Getting others to pay for one's own sins has long and commonly been part of human nature but succeeding in palming off the sinful bill at national level is much more difficult and rarer. The latest example of a successful master stroke in financial chutzpah is the Ukraine's long-running refusal to pay Russia for gas that goes back over 18 months. It now owes Russia about $3 billion for unpaid gas that it says it has no money to pay owing to the money spent on the war against secessionists in the south-east. It may not have the money but the country owed $1.5 billion up to March this year before any hostilities broke out and so one must look for the real reasons for such insouciance. As explained in my blog, How to Contain Crimea's logistics threats, the Ukraine's economy is an unholy mess deeply mired in corruption and largely in the thrall of plutocratic oligarchs.That is the real reason for non payment and unless the Ukraine takes good governance to heart at all levels the canker within its society will continue to fester.
Russia, to its credit, has offered a new gas deal by cutting the gas price by $100 per thousand cubic metres to $378 by the end of this year and $365 in the first quarter of 2015, provided the $3 billion has been paid off first and that there should be an element of future payments in advance. The $100 price cut is according to a formula contained in the gas supply agreement dating back several years. The Ukraine reportedly said that at first it could not pay and would, if necessary, steal the gas from the pipeline that runs through its territory on its way to Europe. The Russian response, understandably, was a threat to cut off all supplies. Given that such action would seriously affect European consumers of Russian gas, sending prices soaring at a time when Europe is flirting with deflation, the EU felt over a barrel and so has now agreed to pay for the Ukraine's financial delinquency with some help from the IMF. The crisis has been averted, the Ukrainians will no longer risk death from the cold and in the circumstances Russia's deal has been generous and shown much forbearance towards a serious debt welcher.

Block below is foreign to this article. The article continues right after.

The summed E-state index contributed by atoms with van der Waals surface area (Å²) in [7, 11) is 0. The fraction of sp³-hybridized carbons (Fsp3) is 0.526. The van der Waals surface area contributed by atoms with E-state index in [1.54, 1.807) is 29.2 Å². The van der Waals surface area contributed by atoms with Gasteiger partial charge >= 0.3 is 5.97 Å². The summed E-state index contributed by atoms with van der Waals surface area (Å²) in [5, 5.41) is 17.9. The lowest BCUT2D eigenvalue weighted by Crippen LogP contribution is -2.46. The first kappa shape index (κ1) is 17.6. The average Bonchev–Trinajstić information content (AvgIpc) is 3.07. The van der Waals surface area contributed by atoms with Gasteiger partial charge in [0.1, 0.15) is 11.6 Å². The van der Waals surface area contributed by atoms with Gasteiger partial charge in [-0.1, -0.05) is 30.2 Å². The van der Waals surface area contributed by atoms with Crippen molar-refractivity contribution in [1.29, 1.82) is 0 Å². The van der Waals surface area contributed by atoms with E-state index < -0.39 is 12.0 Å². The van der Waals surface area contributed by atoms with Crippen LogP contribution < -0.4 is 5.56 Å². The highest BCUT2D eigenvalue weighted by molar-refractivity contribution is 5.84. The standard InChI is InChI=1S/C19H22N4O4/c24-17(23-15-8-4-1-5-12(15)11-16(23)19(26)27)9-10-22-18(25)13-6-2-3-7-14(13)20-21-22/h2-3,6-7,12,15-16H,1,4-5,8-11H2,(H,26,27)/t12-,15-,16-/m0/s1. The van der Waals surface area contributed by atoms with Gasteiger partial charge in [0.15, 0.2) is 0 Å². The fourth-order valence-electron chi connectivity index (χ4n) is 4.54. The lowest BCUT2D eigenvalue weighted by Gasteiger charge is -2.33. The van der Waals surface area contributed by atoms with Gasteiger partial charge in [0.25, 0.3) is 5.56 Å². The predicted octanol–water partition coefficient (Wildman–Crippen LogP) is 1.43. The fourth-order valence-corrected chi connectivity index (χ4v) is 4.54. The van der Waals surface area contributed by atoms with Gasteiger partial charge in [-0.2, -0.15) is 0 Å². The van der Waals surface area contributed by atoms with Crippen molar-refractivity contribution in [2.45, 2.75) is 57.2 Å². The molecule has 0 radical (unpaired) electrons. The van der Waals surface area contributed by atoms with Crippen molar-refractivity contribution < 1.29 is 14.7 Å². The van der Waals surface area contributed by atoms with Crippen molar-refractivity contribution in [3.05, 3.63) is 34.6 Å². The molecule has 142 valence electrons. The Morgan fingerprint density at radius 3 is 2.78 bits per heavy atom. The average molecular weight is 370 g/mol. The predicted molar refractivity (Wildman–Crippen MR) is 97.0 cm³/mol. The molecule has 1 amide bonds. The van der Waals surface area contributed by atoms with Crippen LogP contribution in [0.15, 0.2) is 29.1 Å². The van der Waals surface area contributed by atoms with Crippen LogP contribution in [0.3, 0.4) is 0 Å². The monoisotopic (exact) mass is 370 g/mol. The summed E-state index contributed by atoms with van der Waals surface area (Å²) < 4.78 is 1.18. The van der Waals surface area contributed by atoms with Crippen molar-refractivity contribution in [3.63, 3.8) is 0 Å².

But what are the bail out figures and implications for the rest of the EU struggling with sputtering economies burdened with dangerously high youth unemployment and a banking system under great strain? The EU will act as guarantor for Ukraine's gas purchases and helping to meet outstanding debts. The total package is worth $4.6 billion, with money coming from both the EU and the IMF. "Unprecedented levels of EU aid will be disbursed in a timely manner and the IMF has reassured the Ukraine that it can use all their financial means at its disposal to pay for gas," the European Commission said. The EU is also considering a further loan of 2 billion Euro. Doubtless much more will be needed to pay for the huge war damage costs.
The trouble with blackmail is that the blackmailer often comes back for more but if the victim (Europe) can reverse the role by resorting to its own threats then the unpleasantness is likely to come to an abrupt end. The EU should now impose its own conditions by pledging not to allow any moves to advance the Ukraine's interests in closer union with Europe until after the Ukraine has drastically overhauled its economy primarily through dint of good governance in politics and economics, and paid off any debts it may owe.
Much of the tragic trouble the Ukraine now faces in its south-eastern provinces, where there has been an overwhelming vote in favour of independence at local referendums in May, could have been avoided if there had been good governance in politics and economics that benefited all. It is to be hoped that the Ukraine will remain one united country rather than lose a region said to be worth one third of the country's GDP. Together they would be stronger and more prosperous. The Ukraine should also seek to improve trade relations with Russia. Trade, after all, is the handmaiden of prosperity and prosperity is the surest guarantor of peace.